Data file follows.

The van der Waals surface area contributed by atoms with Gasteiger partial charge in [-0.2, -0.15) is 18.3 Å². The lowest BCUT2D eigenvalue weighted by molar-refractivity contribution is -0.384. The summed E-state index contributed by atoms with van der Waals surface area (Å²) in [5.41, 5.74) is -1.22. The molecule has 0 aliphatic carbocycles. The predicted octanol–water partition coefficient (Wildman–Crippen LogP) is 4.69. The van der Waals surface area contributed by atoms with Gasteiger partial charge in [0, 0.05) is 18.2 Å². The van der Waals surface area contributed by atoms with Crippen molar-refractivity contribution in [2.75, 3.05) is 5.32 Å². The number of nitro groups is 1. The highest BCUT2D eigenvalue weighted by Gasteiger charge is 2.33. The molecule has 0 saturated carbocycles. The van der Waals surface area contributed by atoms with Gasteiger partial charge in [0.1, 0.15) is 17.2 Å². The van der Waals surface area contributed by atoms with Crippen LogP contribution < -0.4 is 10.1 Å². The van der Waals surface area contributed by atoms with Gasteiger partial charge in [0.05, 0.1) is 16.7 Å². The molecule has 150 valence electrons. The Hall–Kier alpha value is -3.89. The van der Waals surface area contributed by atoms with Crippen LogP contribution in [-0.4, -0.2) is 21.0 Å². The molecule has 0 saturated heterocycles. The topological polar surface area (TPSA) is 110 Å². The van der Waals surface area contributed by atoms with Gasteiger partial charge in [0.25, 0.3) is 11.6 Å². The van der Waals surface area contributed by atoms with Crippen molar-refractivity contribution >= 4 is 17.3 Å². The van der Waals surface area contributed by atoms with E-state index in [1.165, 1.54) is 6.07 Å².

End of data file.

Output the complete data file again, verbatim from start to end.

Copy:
The van der Waals surface area contributed by atoms with Gasteiger partial charge in [-0.2, -0.15) is 18.3 Å². The lowest BCUT2D eigenvalue weighted by molar-refractivity contribution is -0.384. The summed E-state index contributed by atoms with van der Waals surface area (Å²) in [5.41, 5.74) is -1.22. The molecule has 0 aliphatic carbocycles. The predicted octanol–water partition coefficient (Wildman–Crippen LogP) is 4.69. The van der Waals surface area contributed by atoms with Gasteiger partial charge in [0, 0.05) is 18.2 Å². The van der Waals surface area contributed by atoms with Crippen molar-refractivity contribution in [2.75, 3.05) is 5.32 Å². The number of nitro groups is 1. The highest BCUT2D eigenvalue weighted by Gasteiger charge is 2.33. The molecule has 0 saturated carbocycles. The van der Waals surface area contributed by atoms with Gasteiger partial charge in [0.1, 0.15) is 17.2 Å². The van der Waals surface area contributed by atoms with Crippen LogP contribution < -0.4 is 10.1 Å². The van der Waals surface area contributed by atoms with Gasteiger partial charge in [0.05, 0.1) is 16.7 Å². The molecule has 150 valence electrons. The Hall–Kier alpha value is -3.89. The van der Waals surface area contributed by atoms with Crippen LogP contribution in [-0.4, -0.2) is 21.0 Å². The molecule has 0 saturated heterocycles. The topological polar surface area (TPSA) is 110 Å². The van der Waals surface area contributed by atoms with Gasteiger partial charge in [0.25, 0.3) is 11.6 Å². The van der Waals surface area contributed by atoms with Crippen molar-refractivity contribution >= 4 is 17.3 Å². The van der Waals surface area contributed by atoms with E-state index in [1.165, 1.54) is 6.07 Å².